The community composition between sections of the fish GIT can also vary (Llewellyn et al., 2014). It has been suggested that the autochthonous microbiota can differ in particular, considering the variation in physiological environments between the different parts of the digestive tract (Clements et al., 2014). The stomach is often omitted from gut microbial composition analyses. However, a number of studies have included it in the past using culture-dependent techniques (Sera and Ishida, 1972a,b; Austin and Al-Zahrani, 1988; Ringø, 1993; Ringø et al., 1998; Zhou et al., 2008, 2009b). There are also some more recent studies using culture-independent techniques to compare the microbial community in different gut segments, including the stomach. The dominant phyla in the stomach of gilthead seabream, Sparus aurata, were reported as Firmicutes, Proteobacteria and Bacteroidetes (de Paula Silva et al., 2011). However, a later study reported the dominant phyla to be Firmicutes, Proteobacteria, and Actinobacteria (Estruch et al., 2015). Both studies found Vibrionaceae to be a dominant family, reporting the genus Photobacterium. Aside from this, Estruch et al. (2015) also reported the family Enterobacteriaceae, the genera Streptococcus and Clostridium of Firmicutes and the genus Corynebacterium of Actinobacteria, whereas de Paula Silva et al. (2011) found bacteria relating to the genus Vibrio along with species from the family Bacillales of Firmicutes and the genus Flavobacteriaceae of Bacteroidetes. Results on stomach microbiota should be treated with caution. These two studies used stomach contents for analysis which is likely to be influenced by transient food. Another study that included analysis of the adherent stomach microbiota found greater diversity of bacteria in the stomach of yellow grouper compared to other sections of the gut (Zhou et al., 2009a). The genera Proteobacterium, Pantoea, and Clostridium were found in all sections of the yellow grouper gut, whereas the less commonly reported phyla Deinococcus-Thermus and Planctomycete were found only in the stomach along with uncultured Streptococcus sp. and Enterobacter amnigenus. Interestingly, not all studies have found significant differences between sections. Although included in analysis, no significant differences in adherent community composition in the stomach and intestine were reported for red emperor snapper, Lutjanus sebae (Zhou et al., 2009b).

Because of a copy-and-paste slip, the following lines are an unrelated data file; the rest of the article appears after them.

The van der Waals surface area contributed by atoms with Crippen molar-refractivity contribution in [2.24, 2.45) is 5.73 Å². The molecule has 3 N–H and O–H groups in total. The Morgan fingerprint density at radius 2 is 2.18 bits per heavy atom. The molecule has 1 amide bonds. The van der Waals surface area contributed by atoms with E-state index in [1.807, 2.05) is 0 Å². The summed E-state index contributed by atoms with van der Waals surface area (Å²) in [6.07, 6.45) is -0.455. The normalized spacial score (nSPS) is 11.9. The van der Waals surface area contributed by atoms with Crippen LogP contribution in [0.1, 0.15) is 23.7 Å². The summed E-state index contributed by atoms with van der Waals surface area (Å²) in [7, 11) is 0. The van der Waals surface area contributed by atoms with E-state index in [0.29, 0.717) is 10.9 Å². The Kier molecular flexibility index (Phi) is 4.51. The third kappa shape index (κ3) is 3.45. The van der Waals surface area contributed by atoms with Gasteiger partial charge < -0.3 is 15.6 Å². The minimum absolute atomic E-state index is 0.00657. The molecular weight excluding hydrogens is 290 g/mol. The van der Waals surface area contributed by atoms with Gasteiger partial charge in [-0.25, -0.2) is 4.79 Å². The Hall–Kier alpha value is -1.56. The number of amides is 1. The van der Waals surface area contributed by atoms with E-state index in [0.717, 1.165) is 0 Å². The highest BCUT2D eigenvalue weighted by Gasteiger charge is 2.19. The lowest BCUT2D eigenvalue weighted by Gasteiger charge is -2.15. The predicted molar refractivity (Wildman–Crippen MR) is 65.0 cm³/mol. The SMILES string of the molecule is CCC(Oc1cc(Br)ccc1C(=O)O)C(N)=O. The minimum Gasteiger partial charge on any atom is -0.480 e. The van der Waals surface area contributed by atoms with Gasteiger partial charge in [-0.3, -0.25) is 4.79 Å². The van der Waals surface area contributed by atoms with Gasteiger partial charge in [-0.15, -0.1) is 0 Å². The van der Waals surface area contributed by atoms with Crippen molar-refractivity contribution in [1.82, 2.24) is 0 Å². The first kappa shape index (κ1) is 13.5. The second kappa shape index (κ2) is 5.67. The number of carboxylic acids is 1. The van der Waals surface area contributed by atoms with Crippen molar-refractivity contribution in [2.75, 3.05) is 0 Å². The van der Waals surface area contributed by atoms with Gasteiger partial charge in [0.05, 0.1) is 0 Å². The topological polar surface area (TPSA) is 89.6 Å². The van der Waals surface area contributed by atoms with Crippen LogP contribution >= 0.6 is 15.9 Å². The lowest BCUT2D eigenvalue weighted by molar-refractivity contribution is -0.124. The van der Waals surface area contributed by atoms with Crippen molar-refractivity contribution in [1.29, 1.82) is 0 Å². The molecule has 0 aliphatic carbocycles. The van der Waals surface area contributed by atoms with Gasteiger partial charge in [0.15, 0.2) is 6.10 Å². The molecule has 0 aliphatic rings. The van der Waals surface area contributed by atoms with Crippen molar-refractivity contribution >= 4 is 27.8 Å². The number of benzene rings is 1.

When a dietary intervention trial was undertaken on Atlantic cod, Gadus morhua, differences in gut microbiota were seen between the different diets, but interestingly, within each diet there was variation in dominant species found in the fore- and midgut, and the hindgut (Ringø et al., 2006). Indeed, in fish fed a fishmeal diet, Psychrobacter and Brochothrix were dominant in the fore- and midgut, while Carnobacteriaceae was dominant in the hindgut microbiota. Interestingly, fish fed the soybean meal and the bioprocessed soybean meal diets had Psychrobacter dominating throughout the gut. Variation in dominant species in the fore- mid- and hind-gut were also observed in farmed Atlantic salmon (Hovda et al., 2007). The fore-gut was dominated by Proteobacteria in the genera Janthinobacterium, Pseudomonas, Acinetobacter, and Vibrio; the mid-gut by the Proteobacteria Photobacterium phosphoreum and the genus Pseudomonas; while in the hind-gut it was Vibrio and P. phosphoreum which were present in higher numbers. The differences presented from analyses of different gut segments and gut contents or gut mucus highlights the importance for all studies to report the details of their sample preparation.